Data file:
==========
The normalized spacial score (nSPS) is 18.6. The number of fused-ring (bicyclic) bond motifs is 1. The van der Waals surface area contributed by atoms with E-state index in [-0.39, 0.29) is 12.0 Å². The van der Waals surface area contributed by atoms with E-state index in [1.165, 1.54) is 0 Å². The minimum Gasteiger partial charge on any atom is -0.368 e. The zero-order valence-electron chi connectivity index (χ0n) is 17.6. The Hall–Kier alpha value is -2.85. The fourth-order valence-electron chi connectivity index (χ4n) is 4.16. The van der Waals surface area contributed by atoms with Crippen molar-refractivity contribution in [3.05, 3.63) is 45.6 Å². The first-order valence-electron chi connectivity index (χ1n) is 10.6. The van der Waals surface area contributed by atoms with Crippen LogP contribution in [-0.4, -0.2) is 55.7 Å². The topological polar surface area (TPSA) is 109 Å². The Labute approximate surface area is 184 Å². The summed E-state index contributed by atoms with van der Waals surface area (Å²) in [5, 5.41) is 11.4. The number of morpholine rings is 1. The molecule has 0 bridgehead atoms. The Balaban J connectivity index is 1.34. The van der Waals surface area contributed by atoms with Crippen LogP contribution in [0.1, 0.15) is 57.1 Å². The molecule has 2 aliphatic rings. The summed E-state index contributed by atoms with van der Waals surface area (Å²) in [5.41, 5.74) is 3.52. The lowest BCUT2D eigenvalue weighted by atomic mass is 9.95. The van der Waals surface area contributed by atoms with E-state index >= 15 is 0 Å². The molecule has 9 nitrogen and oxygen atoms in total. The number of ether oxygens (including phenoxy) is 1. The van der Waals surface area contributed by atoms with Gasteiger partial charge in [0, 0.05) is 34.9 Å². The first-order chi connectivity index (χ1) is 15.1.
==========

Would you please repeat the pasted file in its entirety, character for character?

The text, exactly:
The normalized spacial score (nSPS) is 18.6. The number of fused-ring (bicyclic) bond motifs is 1. The van der Waals surface area contributed by atoms with E-state index in [-0.39, 0.29) is 12.0 Å². The van der Waals surface area contributed by atoms with E-state index in [1.165, 1.54) is 0 Å². The minimum Gasteiger partial charge on any atom is -0.368 e. The zero-order valence-electron chi connectivity index (χ0n) is 17.6. The Hall–Kier alpha value is -2.85. The fourth-order valence-electron chi connectivity index (χ4n) is 4.16. The van der Waals surface area contributed by atoms with Crippen molar-refractivity contribution in [3.05, 3.63) is 45.6 Å². The first-order valence-electron chi connectivity index (χ1n) is 10.6. The van der Waals surface area contributed by atoms with Crippen LogP contribution in [-0.4, -0.2) is 55.7 Å². The topological polar surface area (TPSA) is 109 Å². The Labute approximate surface area is 184 Å². The summed E-state index contributed by atoms with van der Waals surface area (Å²) in [5, 5.41) is 11.4. The number of morpholine rings is 1. The molecule has 0 bridgehead atoms. The Balaban J connectivity index is 1.34. The van der Waals surface area contributed by atoms with Crippen LogP contribution in [0.1, 0.15) is 57.1 Å². The molecule has 2 aliphatic rings. The summed E-state index contributed by atoms with van der Waals surface area (Å²) in [5.41, 5.74) is 3.52. The lowest BCUT2D eigenvalue weighted by atomic mass is 9.95. The van der Waals surface area contributed by atoms with E-state index >= 15 is 0 Å². The molecule has 9 nitrogen and oxygen atoms in total. The number of ether oxygens (including phenoxy) is 1. The van der Waals surface area contributed by atoms with Gasteiger partial charge in [0, 0.05) is 34.9 Å². The first-order chi connectivity index (χ1) is 15.1.